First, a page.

I you know me or you’ve been reading my blog, you have heard this from me before. Being a musician, there’s probably nothing I’m afraid of more than appearing cocky. I guess I have this reputation set up, and I would hate it if it seemed like I was becoming full of myself since I also detest it in other people. It’s actually not difficult to find people like this in all of my classes, but I suppose it is because they see a need to get ahead in the world. It does make sense; after all, we are just starting out college and want to make the best of life in this cold world.
Last night my clarinet professor asked me, “So you are a composer?” This is a relatively common and simple question, isn’t it? I suppose the correct answer would have been just to say “Yes.” But suddenly there was that whisper, that preoccupation of pride that swelled up in me and I answered something like “I guess.” I now see that this answer could also be taken the wrong way, as if I were trying to be manipulative of their way of thinking. But that is exactly what I was trying to avoid in the first place.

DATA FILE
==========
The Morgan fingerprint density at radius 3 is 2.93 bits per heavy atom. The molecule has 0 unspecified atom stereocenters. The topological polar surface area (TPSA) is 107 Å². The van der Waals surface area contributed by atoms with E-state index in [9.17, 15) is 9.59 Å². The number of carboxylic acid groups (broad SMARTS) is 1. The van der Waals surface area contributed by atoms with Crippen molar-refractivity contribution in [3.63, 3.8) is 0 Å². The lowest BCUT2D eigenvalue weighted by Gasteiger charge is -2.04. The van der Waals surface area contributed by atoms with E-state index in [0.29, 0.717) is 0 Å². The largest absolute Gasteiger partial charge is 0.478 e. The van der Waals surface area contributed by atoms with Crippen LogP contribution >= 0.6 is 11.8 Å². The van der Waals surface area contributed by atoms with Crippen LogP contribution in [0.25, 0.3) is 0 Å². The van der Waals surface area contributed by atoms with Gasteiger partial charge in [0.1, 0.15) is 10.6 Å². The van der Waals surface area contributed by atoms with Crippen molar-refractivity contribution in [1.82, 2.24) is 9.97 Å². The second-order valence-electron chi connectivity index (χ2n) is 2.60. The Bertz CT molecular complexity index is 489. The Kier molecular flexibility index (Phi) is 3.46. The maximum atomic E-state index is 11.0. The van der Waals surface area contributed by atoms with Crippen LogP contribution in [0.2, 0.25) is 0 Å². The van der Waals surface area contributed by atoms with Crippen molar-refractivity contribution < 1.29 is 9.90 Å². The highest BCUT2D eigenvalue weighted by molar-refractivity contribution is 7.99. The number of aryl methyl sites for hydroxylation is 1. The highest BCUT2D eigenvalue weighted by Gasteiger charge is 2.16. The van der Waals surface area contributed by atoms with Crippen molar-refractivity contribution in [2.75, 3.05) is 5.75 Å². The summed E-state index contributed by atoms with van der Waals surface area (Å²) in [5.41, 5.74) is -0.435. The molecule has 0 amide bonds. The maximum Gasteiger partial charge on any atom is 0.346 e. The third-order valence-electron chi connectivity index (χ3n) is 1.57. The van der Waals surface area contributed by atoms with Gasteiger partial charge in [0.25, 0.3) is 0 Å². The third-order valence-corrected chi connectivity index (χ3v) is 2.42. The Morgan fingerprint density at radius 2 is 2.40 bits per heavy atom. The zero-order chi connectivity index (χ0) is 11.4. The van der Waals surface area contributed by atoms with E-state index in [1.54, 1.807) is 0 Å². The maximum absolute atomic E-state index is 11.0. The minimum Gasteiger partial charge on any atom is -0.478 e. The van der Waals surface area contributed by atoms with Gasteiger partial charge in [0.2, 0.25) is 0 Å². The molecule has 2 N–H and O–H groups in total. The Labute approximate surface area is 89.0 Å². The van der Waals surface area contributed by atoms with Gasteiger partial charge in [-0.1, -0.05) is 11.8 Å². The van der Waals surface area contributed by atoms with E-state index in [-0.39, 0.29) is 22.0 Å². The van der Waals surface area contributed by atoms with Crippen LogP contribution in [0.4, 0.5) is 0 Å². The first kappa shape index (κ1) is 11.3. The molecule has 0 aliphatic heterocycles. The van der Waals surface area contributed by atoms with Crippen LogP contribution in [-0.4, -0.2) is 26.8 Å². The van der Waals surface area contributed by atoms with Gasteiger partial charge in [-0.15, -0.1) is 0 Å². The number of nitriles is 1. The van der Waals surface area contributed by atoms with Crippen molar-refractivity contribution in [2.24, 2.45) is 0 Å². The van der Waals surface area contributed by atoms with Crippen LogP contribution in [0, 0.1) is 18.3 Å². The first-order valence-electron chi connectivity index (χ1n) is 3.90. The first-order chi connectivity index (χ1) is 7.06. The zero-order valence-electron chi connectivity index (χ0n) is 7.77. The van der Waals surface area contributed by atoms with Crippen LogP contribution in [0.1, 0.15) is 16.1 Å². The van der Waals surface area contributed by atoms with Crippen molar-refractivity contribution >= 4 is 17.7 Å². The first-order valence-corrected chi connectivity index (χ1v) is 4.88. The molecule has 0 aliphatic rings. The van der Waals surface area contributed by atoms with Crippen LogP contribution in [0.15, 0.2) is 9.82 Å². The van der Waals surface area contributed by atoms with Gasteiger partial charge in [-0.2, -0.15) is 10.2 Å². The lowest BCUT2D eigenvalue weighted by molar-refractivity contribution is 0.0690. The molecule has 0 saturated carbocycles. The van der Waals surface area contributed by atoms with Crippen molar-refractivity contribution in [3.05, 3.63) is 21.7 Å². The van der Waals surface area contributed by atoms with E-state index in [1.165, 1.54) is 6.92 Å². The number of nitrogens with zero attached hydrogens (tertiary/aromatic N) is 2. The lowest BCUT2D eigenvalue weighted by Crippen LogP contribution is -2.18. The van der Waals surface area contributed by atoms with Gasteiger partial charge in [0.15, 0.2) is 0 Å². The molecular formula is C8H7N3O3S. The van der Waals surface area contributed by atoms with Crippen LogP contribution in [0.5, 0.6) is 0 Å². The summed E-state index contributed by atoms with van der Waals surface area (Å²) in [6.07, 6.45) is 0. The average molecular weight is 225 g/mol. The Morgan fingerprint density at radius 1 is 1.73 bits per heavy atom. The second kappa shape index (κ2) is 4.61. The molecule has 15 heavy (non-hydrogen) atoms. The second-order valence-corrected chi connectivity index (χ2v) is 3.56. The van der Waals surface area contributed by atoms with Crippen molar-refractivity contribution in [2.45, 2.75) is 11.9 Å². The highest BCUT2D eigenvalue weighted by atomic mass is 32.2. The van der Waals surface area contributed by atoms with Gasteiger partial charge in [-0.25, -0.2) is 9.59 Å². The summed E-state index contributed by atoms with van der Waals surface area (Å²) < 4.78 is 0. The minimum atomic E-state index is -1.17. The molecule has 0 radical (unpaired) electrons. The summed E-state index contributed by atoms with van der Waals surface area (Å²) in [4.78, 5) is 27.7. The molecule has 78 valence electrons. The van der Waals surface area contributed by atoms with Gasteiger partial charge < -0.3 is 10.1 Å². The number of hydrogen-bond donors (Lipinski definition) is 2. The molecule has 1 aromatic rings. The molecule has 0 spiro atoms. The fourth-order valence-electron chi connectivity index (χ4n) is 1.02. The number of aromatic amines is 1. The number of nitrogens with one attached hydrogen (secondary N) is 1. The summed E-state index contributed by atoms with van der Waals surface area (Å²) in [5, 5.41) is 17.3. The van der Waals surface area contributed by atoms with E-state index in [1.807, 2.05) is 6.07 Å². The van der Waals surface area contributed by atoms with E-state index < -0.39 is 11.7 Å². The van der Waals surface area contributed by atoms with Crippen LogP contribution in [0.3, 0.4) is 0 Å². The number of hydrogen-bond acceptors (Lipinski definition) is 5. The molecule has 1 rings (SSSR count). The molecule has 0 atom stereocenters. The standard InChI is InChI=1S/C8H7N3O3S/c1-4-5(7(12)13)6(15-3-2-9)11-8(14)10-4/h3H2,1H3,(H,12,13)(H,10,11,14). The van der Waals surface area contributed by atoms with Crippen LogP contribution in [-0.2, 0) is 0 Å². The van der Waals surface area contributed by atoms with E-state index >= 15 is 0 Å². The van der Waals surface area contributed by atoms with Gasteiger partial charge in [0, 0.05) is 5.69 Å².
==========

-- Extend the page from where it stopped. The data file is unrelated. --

If I were to give a reply to “Do you play the clarinet?” I would definitely say yes. Why? Because I have the credentials. I have recordings of my performances and the general feedback is that I have a competitive edge. But suppose there is a young lady who is asked if she sings and she answers “Yes.” There’s a ton of subjectivity there, so there’s really not much to go on. As the asker I would still have my doubts about anything she could do until I heard it for myself. Also in effect, the notion that first impressions are usually wrong isn’t much help either. So I’d rather have that if you wanted to know something, you would not trust my judgment of myself , but you be the judge. I’ll gladly take feedback on my music, just not from me.